I’ve hired about 20 developers in my career so far (and I’m looking forward to hire more). When job applications arrive I separate them in three piles: Yes, No, and Maybe. It’s better to do Yes and No piles, but it’s a luxury that I haven’t had (if curious, drop a comment and I’ll write another blog post about it).
In the No-pile I put all those people that are obviously not a match, people that explicitly tell me they never wrote code before, people outside the time zone target, applications with grammar so bad I can’t understand them, etc.
In the Yes-pile I put all those that show promise. Their application looks good, their profile match and this is the most important bit: I find some evidence that they have written code before.
The rest of the applicants go to the Maybe-pile. They are not discarded, but I’m going to focus on the ones in the Yes-pile first because I believe I’ll find more successful candidates there than in the Maybe-pile. This doesn’t mean that someone brilliant isn’t in the Maybe-pile. It only means that I couldn’t find any evidence about their potential brilliance.
Here’s the kicker: I never get to the Maybe-pile. I always find all the candidates I want from the Yes-pile. Landing on the Maybe-pile is almost as bad as landing on the No-pile.
There are many ways in which you can make yourself go from the Maybe to the Yes pile. These are the best ways: blogging about code you write, writing tutorials, contributing to open source software. Having done all of that will not only put you in the Yes-pile, it’ll probably put you at the front.
But those are things that require a lot of time an effort. There’s another thing that may only require a couple of minutes. If you’ve been using your GitHub account for work or for university, that account has a lot of activity. You may not be able to show code from work and you may not want to show code from university, but you may show the activity. Go to your Public Profile settings and tick “Include private contributions on my profile”:
This, if you have any private activity, will turn your public GitHub profile from something that looks like a ghost town:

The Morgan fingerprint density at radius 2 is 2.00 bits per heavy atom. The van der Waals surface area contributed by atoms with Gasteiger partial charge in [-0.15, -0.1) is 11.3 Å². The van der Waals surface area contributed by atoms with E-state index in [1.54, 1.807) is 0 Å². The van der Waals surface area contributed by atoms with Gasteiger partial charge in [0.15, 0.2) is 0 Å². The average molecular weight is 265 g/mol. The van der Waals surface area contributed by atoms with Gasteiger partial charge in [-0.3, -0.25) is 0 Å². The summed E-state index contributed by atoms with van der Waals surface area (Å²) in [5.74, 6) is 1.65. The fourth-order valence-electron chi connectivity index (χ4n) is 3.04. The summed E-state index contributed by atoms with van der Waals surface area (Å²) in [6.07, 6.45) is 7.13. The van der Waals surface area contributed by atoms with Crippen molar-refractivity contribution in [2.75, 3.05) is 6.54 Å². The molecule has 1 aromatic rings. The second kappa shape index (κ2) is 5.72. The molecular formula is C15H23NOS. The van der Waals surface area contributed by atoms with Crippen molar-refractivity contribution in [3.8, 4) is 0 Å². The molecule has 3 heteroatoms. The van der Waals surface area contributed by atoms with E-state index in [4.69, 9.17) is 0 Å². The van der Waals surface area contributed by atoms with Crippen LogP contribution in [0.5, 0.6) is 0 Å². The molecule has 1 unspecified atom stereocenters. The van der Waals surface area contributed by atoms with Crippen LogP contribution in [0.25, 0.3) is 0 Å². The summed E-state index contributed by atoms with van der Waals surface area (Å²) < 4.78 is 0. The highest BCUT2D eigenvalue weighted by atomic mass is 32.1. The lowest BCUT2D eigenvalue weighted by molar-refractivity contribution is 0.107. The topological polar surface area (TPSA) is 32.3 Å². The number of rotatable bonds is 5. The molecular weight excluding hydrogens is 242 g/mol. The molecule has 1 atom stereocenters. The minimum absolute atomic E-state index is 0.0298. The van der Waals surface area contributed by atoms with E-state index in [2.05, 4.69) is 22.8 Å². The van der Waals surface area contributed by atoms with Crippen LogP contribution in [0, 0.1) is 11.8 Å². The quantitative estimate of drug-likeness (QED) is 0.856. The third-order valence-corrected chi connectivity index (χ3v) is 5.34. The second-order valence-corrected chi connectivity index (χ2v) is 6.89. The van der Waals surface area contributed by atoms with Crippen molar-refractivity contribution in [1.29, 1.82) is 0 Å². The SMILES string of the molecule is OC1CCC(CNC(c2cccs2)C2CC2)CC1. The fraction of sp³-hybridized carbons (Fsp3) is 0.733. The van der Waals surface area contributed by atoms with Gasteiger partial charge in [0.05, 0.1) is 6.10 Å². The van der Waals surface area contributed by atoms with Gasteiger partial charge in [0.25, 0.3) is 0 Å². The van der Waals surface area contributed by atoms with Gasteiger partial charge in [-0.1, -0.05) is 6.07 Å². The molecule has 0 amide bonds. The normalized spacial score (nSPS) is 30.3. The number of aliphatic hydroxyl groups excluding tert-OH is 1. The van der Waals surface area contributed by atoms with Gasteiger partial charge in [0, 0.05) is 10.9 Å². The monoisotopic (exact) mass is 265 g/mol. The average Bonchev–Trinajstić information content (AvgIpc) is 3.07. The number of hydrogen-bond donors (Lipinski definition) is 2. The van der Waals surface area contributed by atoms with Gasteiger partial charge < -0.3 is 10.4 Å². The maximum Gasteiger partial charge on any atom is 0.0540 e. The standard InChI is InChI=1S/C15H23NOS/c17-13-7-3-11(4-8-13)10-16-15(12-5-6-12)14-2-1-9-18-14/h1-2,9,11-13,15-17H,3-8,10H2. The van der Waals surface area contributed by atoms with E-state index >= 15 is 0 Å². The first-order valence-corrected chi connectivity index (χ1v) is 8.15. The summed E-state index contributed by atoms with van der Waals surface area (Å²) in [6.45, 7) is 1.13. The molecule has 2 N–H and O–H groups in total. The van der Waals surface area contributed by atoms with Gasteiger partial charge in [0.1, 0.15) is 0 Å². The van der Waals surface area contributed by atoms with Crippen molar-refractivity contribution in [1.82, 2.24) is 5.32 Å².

into something like looks more lively:
The latter looks like a developer that wrote some code. It will not send you to the top of the Yes-pile, but if the rest of your application looks good, it might be enough to send you to the Yes-pile and it’s a change that requires only a few seconds.
Now, if you are in the know, you might object that this is completely fakable, and you are right. Yet, I don’t see people faking it. I see lots of empty profiles looking sad and empty, so it’s still a useful signal.
Even if some people fake it, I might still continue using the signal. It’s not like you don’t have to pass all the interviews after this anyway. Remember that I’m not trying to find a perfect way to evaluate candidates, I’m trying to find a heuristic to help me find which ones to evaluate first because it’s impossible to evaluate everyone.
Now, if you decide to fake it, you have two paths. The first one is to just fake, essentially lying about it. That’s a deception. The second is to troll. You can spell out your name or draw something in that part of GitHub. I won’t know if you have real activity or not, your profile won’t look as empty, but at least I know you know enough about coding to pull off that.
You could argue that because some people wrote the code to make that happen and uploaded to GitHub, all you have to do is find it and run it, and it doesn’t prove that you are above script kiddie. And then again, most applications I have don’t even have script kiddie level of a display of ability, so you may still be coming ahead.
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